Interview with UKAT’s Dimitra Theofili

In observance of Mental Health Awareness Day on the 10th of October, we’re offering limited, FREE 30-minute online therapy sessions. To schedule your session, email bookings@ukatlondonclinic.com with your name, contact number, and topic of discussion and one of our helpful mental health experts will be in touch.

Dimitra Theofili is a renowned expert in the field of eating disorders. Dimitra’s extensive knowledge and experience in this critical area of mental health have made her a respected figure among professionals and advocates alike. With a deep understanding of eating disorders’ complexities, Dimitra has dedicated her career to raising awareness, providing support, and offering invaluable insights to those affected by these challenging conditions.

This interview delves into Dimitra’s expertise, discussing the causes, symptoms, treatment options, and the broader impact of eating disorders on individuals and society. Join us as we gain invaluable insights from Dimitra Theofili’s wealth of knowledge and unwavering commitment to promoting healthier lives.

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The interview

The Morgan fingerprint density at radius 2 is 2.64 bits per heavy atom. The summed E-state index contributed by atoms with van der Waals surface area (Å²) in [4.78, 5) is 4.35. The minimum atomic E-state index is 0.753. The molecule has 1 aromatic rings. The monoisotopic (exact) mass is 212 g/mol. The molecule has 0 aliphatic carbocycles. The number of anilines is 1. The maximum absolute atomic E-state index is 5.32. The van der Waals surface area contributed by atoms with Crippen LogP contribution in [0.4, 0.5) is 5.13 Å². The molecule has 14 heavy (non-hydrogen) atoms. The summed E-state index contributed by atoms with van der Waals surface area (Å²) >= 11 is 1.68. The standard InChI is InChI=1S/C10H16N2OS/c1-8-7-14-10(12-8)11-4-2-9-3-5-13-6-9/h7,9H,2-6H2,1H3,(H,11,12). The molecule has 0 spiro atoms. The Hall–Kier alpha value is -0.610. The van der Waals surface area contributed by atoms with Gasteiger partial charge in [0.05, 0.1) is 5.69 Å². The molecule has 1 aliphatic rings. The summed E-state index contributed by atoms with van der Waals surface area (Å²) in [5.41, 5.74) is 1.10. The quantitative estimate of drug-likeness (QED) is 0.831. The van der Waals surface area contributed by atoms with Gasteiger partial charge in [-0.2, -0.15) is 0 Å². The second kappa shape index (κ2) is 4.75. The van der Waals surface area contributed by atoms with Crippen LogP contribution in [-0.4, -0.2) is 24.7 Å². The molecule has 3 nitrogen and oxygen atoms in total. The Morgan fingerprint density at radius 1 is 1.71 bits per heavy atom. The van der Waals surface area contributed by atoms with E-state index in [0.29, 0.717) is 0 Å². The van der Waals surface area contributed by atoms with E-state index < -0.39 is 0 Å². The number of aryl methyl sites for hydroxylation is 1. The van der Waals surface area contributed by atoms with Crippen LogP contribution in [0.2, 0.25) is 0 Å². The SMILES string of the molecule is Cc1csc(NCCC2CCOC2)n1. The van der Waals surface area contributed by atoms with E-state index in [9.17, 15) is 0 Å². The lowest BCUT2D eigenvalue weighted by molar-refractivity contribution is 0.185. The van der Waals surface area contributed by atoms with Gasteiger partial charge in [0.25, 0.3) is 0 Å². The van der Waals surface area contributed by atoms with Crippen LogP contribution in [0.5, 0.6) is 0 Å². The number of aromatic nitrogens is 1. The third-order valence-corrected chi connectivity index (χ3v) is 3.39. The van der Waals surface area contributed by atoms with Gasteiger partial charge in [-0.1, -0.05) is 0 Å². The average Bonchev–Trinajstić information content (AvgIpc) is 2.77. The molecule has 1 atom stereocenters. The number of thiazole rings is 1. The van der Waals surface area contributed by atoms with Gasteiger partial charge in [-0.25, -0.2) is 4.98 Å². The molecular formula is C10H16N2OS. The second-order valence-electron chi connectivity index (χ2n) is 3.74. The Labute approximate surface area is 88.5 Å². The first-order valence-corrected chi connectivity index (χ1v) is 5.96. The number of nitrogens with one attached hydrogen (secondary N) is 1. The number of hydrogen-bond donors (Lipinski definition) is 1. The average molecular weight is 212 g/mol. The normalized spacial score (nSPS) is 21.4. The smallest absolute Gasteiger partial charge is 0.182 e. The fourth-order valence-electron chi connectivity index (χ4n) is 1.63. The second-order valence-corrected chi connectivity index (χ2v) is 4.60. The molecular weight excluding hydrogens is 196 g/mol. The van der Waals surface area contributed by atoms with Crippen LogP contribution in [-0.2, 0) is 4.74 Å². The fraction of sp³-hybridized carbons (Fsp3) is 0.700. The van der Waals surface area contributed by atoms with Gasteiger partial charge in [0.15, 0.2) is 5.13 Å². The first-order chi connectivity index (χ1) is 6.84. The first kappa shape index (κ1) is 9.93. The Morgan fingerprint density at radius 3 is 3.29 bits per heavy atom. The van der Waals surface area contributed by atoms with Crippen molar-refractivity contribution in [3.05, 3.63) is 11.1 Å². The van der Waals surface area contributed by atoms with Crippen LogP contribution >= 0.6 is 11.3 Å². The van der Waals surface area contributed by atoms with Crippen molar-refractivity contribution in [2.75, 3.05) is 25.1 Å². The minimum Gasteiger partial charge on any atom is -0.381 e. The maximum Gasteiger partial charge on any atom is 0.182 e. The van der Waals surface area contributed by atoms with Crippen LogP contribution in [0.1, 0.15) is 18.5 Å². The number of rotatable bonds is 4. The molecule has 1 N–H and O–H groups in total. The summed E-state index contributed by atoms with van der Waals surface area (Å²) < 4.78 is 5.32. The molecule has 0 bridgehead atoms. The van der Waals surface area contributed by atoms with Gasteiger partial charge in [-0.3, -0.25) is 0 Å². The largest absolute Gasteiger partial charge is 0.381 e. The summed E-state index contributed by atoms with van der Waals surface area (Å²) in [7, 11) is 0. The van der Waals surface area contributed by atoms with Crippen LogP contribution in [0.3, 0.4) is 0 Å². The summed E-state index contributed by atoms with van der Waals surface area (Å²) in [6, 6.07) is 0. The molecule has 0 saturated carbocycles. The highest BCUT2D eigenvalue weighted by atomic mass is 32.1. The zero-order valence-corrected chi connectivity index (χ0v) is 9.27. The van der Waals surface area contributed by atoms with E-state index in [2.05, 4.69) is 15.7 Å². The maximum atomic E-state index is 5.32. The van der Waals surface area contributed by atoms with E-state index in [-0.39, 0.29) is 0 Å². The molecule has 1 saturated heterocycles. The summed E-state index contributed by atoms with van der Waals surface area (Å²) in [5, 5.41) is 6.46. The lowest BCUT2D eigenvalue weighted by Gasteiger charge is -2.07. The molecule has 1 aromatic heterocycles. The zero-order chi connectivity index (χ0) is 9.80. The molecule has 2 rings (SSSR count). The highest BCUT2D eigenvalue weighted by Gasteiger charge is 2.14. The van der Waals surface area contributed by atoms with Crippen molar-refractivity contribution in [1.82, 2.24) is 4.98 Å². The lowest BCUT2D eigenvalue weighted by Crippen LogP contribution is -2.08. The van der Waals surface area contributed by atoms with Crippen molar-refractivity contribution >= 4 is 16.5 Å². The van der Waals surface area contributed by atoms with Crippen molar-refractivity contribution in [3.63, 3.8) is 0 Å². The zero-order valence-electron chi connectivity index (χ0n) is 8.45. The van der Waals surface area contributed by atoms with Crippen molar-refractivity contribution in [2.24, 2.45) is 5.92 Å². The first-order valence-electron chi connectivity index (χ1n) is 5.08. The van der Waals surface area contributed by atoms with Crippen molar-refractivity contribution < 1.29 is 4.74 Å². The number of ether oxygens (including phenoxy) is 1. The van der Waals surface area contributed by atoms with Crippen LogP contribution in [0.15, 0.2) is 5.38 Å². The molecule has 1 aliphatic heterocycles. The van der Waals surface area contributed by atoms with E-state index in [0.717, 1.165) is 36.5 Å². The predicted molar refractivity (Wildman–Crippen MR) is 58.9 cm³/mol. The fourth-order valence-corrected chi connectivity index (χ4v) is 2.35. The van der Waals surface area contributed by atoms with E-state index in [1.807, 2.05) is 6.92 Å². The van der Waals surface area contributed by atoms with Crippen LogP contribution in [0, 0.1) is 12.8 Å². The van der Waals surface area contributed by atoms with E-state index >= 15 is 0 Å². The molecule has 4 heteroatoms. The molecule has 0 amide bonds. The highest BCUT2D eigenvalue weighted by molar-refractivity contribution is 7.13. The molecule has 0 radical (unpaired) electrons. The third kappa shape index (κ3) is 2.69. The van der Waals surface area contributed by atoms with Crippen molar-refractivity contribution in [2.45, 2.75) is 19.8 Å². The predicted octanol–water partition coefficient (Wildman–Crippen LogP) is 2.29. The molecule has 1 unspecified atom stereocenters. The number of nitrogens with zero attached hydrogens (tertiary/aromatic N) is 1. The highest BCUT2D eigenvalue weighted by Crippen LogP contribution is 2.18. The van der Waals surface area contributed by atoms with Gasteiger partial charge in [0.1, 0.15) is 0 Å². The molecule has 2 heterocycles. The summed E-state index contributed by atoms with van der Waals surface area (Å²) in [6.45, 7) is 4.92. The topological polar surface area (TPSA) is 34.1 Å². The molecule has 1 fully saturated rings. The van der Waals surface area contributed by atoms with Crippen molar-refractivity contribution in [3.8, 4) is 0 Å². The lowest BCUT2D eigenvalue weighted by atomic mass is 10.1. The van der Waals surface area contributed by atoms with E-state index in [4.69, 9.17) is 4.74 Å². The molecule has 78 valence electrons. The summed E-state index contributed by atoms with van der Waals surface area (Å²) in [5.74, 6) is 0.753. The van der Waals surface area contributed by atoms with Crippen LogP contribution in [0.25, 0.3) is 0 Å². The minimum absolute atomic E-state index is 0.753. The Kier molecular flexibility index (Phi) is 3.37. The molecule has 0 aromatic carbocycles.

Question 1: Introduce yourself, your qualifications and your role with UKAT.

My name is Dimitra Theofili, a systemic eating disorders and addictions therapist, DBT accredited, REWIND technique qualified, working as a therapist at Banbury Lodge with an MSC in Forensic Psychology and criminology.

Question 2: In a world where body image ideals are constantly changing, how can individuals build a healthy relationship with their bodies and resist societal pressures?

Social media can have a negative impact on people’s beliefs about body and shape. Negative body image can increase the risk of unhealthy eating behaviours, for example, restricted dieting, purging, use of steroids, or excessive exercise.

For an individual to build a healthy relationship with their body, they need to be kinder to themselves, avoid triggering situations or social media that negatively impact their self-esteem (e.g., Instagram), and practice self-love and intuitive eating. Each human body is unique and amazing, and because it is unique, it comes in different shapes and sizes and is beautiful no matter what you think. Fake it until you make it, work on positive affirmations to challenge negative beliefs and retrain your brain. Think of calories as something that gives you energy and keeps you alive; take the fear out!

Question 3: How do eating disorders impact a person’s overall health and well-being?